Blindness & the Multi-Sensorial City

Edited by Patrick Devlieger, et al.
November 2006
Garant Publishers
Distributed by Coronet Books Inc.
ISBN: 9044117394
372 pages, Illustrated, 6 1/4 x 9 1/2"
$89.50 Paper Original


What is the result of developing a very specific dialogue, between people with a visual impairment and non-disabled people, in a very specific environment, the historic environment of a city? This dialogue process, which defines a cultural model of disability, is the central theme in this book. It builds on the need for adapting and modifying the environment rather than the person. This book envisions the making of a multi-sensorial city, one in which a visual esthetics is questioned by the need for functionality, other forms of perception such as tactile and auditory, and considering the co-existence of the historical and the supermodern, including the impact of new technologies.

By taking visual limitations as a starting point, fresh departures are taken with questions on the development of a local accessibility policy, the design of multi-sensorial environments, and possible applications in tourism and education. At a more fundamental theoretical level, this book inquires about the nature of disability, the city and their dialectics.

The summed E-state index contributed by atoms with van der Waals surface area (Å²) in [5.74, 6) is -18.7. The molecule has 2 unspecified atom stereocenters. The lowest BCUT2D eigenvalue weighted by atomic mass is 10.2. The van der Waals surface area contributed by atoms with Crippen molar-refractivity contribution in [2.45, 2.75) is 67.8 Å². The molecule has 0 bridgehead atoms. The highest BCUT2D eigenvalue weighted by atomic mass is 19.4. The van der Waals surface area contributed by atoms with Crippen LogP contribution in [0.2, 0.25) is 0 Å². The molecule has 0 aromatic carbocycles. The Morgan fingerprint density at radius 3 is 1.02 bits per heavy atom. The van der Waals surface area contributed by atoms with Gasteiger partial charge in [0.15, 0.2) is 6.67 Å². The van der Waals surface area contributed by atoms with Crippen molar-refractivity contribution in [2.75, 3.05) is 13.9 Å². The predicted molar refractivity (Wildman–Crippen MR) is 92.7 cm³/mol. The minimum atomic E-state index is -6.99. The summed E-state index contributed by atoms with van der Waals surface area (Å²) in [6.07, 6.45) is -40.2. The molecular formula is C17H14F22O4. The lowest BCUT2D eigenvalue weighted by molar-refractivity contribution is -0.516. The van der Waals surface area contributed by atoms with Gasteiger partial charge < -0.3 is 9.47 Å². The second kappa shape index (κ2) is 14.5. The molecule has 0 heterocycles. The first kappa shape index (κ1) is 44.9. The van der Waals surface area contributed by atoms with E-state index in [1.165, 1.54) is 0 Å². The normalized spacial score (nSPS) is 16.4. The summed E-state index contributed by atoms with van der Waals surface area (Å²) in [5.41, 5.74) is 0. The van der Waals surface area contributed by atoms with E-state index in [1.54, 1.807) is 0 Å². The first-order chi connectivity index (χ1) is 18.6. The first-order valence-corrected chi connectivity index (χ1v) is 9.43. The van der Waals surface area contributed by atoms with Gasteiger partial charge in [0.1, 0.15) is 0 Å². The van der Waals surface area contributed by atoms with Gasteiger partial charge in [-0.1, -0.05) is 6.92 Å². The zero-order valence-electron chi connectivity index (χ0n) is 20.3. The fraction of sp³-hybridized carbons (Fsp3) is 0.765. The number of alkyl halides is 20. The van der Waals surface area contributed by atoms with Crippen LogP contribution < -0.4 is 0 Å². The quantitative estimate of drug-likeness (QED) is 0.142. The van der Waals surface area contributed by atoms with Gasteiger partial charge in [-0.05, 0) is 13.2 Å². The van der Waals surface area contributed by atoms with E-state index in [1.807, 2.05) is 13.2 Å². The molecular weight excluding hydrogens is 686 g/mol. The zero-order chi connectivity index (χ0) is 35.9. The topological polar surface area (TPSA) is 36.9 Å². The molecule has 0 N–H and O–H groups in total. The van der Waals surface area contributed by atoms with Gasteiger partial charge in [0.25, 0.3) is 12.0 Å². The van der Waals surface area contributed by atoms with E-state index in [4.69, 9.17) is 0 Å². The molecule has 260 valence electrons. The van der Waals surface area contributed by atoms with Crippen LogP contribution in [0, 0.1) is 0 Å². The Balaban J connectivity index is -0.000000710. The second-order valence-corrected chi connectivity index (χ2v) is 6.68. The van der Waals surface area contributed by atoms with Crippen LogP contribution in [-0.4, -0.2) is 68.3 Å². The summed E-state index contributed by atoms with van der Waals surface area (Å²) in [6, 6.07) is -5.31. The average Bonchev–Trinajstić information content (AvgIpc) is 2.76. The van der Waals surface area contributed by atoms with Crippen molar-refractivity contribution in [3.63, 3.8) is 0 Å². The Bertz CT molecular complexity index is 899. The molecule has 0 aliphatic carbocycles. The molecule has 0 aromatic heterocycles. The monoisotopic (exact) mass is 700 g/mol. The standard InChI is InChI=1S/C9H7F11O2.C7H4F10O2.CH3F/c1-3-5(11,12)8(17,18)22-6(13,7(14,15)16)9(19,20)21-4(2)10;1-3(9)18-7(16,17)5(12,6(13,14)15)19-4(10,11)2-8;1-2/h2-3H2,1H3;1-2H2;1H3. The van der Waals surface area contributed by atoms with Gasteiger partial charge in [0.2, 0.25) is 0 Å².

Contents:
Chapter 1. Building Bridges
Chapter 2. Disability, the Individual and the City
Chapter 3. Mobility and Orientation
Chapter 4. Multi-Sensory Design
Chapter 5. Tactility and Aesthetics
Chapter 6. Enhancing Tourism Through Non-Visual Competence
Chapter 7. Education and Experimentation
Chapter 8. Towards a Method of Analyzing and Designing Space About the editors:
Patrick Devlieger is associate professor in the Department of Social and Cultural Anthropology, University of Leuven (Belgium) and research assistant professor at the Department of Disability and Human Development, University of Illinois at Chicago.
Frank Renders is a graduate student researcher in anthropology at the University of Leuven.
Hubert Froyen is professor in architecture at the Provinciale Hogeschool Limburg.
Kristel Wildiers is equal chances consultant at the City of Leuven.


Urban Planning
Diasbility Studies


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